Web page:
All tragedies leave behind them a mass of questions, the most recent one being in Las Vegas, which has left us all reeling and asking: “What do we do? How can we pray? Is God still good, and what does the Bible say about how we should respond?”
Some of the things we can look at are….
How did Jesus respond to tragedy?
In Luke 13, we find Jesus in an interesting conversation in which He makes a reference to a recent tragedy, “Of those eighteen who died when the tower in Siloam fell on them do you think they were more guilty than all the others living in Jerusalem? I tell you, no! But unless you repent, you too will all perish” (Luke 13:4-5).
The past conversation surrounding Siloam probably sounds very familiar, “Jesus, why did this happen? Was this an act of God’s judgement on their sin? Should the builders be punished for their poor work? Why!?”
Here Jesus points them back to the Gospel reminding them of the bigger picture beyond “who’s to blame”, and “why” stating, “All are in need of salvation…” So, our message in tragedy should be the same as every day, “Come to Jesus, for it is only in His arms where true peace and joy can be found. Only in Him is there forgiveness of sin, and freedom from shame.”
He was deeply compassionate towards both His friends and His enemies. In His grief, He wept for his dear friend Lazarus, and in His grief, He wept for the people of Israel who would soon reject the hand of salvation (read John 11:35, Luke 19:41, and Luke 23:24).
Paul says in Romans 12:15, “Rejoice with those who rejoice, and mourn with those who mourn.” This is not a commandment for Christians to share in the burdens of other Christians, but for Christians to share in the burdens of all people.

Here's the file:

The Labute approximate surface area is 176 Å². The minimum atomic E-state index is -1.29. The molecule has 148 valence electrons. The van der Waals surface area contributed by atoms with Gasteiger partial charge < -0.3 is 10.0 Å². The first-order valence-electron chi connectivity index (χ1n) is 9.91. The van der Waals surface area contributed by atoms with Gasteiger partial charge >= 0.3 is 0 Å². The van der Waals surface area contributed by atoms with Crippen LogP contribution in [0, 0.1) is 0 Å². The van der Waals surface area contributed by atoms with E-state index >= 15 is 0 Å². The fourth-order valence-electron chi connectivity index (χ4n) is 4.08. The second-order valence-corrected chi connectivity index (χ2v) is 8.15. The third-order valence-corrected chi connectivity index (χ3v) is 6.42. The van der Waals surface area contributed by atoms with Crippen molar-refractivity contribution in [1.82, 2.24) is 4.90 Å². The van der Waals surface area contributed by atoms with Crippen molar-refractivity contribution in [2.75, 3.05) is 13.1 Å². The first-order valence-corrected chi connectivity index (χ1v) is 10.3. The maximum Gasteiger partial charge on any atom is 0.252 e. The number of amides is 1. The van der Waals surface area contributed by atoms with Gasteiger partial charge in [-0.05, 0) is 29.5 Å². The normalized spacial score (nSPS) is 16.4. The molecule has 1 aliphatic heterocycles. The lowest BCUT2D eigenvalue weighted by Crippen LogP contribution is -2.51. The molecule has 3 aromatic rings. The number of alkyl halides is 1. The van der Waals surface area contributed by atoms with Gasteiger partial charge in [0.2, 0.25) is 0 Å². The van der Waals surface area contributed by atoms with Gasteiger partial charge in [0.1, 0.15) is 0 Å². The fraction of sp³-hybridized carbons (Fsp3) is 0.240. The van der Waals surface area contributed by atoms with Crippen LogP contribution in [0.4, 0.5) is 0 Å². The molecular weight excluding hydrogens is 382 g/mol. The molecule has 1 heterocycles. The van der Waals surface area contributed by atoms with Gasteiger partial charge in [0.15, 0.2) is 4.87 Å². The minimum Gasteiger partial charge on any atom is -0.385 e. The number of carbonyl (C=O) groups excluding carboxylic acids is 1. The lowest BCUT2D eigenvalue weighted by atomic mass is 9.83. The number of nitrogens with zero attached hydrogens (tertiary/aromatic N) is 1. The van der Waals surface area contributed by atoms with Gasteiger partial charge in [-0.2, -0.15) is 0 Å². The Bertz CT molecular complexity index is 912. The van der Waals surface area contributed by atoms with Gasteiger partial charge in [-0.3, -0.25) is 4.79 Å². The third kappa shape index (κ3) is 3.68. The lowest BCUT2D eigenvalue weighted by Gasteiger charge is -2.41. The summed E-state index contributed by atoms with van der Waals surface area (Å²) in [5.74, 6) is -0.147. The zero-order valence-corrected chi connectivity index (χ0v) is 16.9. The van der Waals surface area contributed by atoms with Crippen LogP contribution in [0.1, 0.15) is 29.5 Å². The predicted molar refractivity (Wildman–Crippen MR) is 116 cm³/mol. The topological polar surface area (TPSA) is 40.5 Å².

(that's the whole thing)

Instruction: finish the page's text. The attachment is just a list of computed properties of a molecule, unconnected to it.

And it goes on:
So, what do we do now?
We can love fellow sinners.
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Jesus engages with the despised Samaritans of this world, and calls them into a personal relationship with Him. It is time for us to get uncomfortable and share the Gospel with the Samaritans and tax collectors of our day, whether it is a non-Christian friend or a neighbor who is a grouch. As we develop relationships with others around us, God will use us to “bind up the brokenhearted [and] to proclaim freedom for the captives,” just as He did.
We can unite as one Body and serve with passion.
God is glorified whenever believers come together, putting aside their political differences, and devote themselves to the greater works of His Word. The Bible also emphasizes the importance of unity in the Body of Christ, and the more that we push aside the things that hinder us from uniting as one strong voice for His kingdom; the more He will increase our numbers (see Acts 2:42-47).
How can we pray?
How is the Lord leading you to pray? Seek His guidance, asking that He would give you the words. Here are some good prayer points to keep in mind:
- Pray that the lost would come to know Christ, and that the families and friends left behind would be able to experience God’s comfort as they mourn.
- Grieve deeply for those who died without coming to know Christ as their Savior, and are now spending eternity apart from Him.
- Pray that the Lord will give our leaders wisdom.
- Pray that God will help us love others radically, just as His son Jesus did.
- Pray that God will use tragedy to open people’s eyes to their need for His unending grace.
Rebekah B. is a blogger, who is madly in love with her Savior, Jesus Christ. She strives to bring glory to God in all she does in this crazy little thing called life. She loves to read books about theology, psychology, and anything mystery. She hopes that what she writes encourages, and inspires you to walk the narrow road. She writes at, “The Narrow Road for Teens.” You can also find her on Instagram.